Samo Burja Profile picture
14 Oct, 65 tweets, 26 min read
Super-Thread 📲

Far more people watch YouTube than like to admit. Not a bad thing! It has facilitated a revolution in the transfer of knowledge:…

Here is a thread of all my videos, organized as an overview on how I see the world and where it is going

Everyone has an implicit theory of history. Usually inconsistent and incoherent without explication and conscious work, it will nonetheless be the basis of much of your action in the world. With this concept in mind, what is yours?

Watch here:

What is the best methodology to learn something as vast and cross-disciplinary as history?

In this video, we try to bridge the gap from the overwhelming amount of historical facts to a coherent story of what actually happened. Watch here:

Choosing the right books makes the difference between deep understanding and misinformed superficiality, but this is not obvious or easy to do.

In this video, @benlandautaylor explains how to avoid pitfalls and find the right books. Watch here:

There exists knowledge developed and used by historical civilizations that we can infer has been lost to the ages, but nonetheless shaped the trajectory of future civilizations to come.

We call this “intellectual dark matter”. Watch here:

We've lost important knowledge to history, but we've also retained some. What makes knowledge survive, and how do we ensure that the important knowledge of our society survives?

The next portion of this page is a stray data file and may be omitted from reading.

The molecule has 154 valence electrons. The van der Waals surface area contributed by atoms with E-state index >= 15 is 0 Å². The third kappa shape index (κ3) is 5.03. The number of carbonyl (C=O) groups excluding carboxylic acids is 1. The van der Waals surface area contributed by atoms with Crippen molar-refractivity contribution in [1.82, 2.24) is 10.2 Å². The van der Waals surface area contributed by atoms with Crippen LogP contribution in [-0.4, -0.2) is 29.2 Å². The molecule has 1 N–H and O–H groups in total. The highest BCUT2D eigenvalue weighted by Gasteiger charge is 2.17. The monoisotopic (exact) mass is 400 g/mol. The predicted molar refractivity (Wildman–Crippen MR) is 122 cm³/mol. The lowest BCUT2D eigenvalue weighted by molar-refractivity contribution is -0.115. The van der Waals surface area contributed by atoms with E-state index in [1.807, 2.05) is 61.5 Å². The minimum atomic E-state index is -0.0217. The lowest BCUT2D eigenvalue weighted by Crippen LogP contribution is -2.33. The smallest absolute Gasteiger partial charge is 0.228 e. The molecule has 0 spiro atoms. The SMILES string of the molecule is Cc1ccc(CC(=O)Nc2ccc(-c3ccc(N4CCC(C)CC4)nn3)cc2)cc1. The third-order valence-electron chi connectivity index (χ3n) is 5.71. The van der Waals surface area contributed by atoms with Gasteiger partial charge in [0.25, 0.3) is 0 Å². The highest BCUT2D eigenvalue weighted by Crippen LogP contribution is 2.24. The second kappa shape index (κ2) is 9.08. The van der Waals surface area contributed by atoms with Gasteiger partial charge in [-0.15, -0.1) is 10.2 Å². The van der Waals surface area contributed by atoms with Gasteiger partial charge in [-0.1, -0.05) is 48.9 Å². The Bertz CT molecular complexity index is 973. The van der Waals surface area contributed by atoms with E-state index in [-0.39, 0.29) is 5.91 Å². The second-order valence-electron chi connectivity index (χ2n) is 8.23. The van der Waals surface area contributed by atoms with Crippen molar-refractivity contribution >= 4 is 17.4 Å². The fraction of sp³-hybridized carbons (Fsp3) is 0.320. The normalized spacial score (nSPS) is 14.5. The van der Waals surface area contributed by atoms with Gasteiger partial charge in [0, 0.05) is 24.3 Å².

In this clip, I try to answer these questions. Watch here:

From the destruction of the library at Alexandria to the recent decline in rocket technology, history is littered with examples of lost knowledge. How does this happen?

In this clip, I discuss this question with Peter Schwartz. Watch here:

The Lycurgus Cup is a technological artifact from the Ancient Romans whose properties couldn't be replicated until the 20th century. It is an excellent example of just how completely we can lose complex technology from past civilizations.

Watch here:

A new steel-making process promised to revolutionize manufacturing.

The only problem was that nobody could get it to work, except the inventor himself, revealing important facts about the nature of human knowledge. Watch here:

What is the cost to our society if theorists don't practice in their domains, and practitioners aren't openly allowed to explain the realities of their work?